Pets may help protect brains of older adults as they age, study finds

Pets may help protect brains of older adults as they age, study finds

Adults over the age of 65 who owned a pet for more than five years scored better on memory tests than non-pet owners, according to a study.

The benefits that companion animals have on ageing brains was revealed by the study that was conducted by researchers from the University of Michigan in the US.

They assessed data from a nationally representative survey conducted from 2010-16 that recorded the pet status of about 20,000 adults over the age of 50.

The findings, published recently in the Journal of Aging and Health, suggested that those aged 65 and more and who owned a pet for over five years demonstrated higher cognitive scores, including in word recall tests, compared to non-pet owners.

“Sustained pet ownership was associated with higher immediate and delayed word recall scores,” researchers wrote in the study, adding that pets may help mitigate cognitive disparities such as dementia in older adults.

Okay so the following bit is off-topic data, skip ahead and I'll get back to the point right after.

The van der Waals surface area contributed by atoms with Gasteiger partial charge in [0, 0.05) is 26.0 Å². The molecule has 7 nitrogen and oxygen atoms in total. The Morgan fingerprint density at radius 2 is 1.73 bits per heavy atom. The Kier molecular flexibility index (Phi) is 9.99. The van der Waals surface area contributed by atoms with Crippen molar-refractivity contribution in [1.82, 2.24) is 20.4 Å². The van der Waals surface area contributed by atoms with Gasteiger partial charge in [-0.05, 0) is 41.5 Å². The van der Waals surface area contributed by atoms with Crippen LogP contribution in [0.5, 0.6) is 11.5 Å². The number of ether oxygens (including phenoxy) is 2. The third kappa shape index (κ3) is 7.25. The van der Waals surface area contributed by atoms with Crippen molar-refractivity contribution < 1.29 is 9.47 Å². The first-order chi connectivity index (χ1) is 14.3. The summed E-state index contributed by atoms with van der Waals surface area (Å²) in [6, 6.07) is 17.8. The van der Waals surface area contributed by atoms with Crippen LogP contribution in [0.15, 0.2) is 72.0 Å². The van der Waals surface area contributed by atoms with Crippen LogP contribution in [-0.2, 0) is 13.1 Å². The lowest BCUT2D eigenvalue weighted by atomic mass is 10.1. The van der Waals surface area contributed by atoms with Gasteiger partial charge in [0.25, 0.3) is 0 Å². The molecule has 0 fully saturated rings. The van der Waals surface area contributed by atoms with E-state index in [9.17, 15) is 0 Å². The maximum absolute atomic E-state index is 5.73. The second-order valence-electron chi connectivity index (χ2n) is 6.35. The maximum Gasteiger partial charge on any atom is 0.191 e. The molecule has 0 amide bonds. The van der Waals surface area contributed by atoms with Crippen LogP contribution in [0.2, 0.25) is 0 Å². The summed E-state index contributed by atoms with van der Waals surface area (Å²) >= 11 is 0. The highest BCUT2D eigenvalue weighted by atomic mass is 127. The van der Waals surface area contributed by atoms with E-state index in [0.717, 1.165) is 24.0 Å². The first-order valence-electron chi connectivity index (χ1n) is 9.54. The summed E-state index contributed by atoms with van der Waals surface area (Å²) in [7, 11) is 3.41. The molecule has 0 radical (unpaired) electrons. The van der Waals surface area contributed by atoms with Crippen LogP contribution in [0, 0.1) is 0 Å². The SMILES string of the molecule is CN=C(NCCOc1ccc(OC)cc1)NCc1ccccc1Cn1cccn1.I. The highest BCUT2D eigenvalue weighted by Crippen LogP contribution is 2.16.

However, this effect was visible only among pet owners over 65 years of age.

“There were no significant differences in cognitive scores between pet owners and non-owners aged less than 65,” scientists wrote.

Researchers, however, said the findings were only an association and a causal link could not be established by the study.

They have called for further studies to examine potential causal pathways by which pets helped mitigate memory decline.

Previous studies suggested owning pets may influence many health outcomes such as loneliness and depression by providing emotional support and stress-buffering.

Since cognitive impairments such as late-onset Alzheimer’s are most likely to manifest after 65, scientists postulate that if a causal pathway exists between pet ownership and the ageing brain, the benefits “would be most apparent in participants in their seventh decade and above”.

Researchers speculated that “love hormone” oxytocin may be behind the observed positive effects of pet ownership in older adults.

Previous studies have shown that oxytocin affects social cognition and memory encoding in humans, and a link between the hormone’s levels and bonding with companion animals has been noted as well.

Scientists also found that sustained ownership of a pet tended to show indicators of greater physical activity and lower incidence of diabetes and hypertension than short-term and non-owners, indicating the likelihood of other potential mechanisms playing a part.

“Beyond the physiological responses discussed above, pets could provide social support and thus promote cognitive health via psychological wellbeing,” researchers added.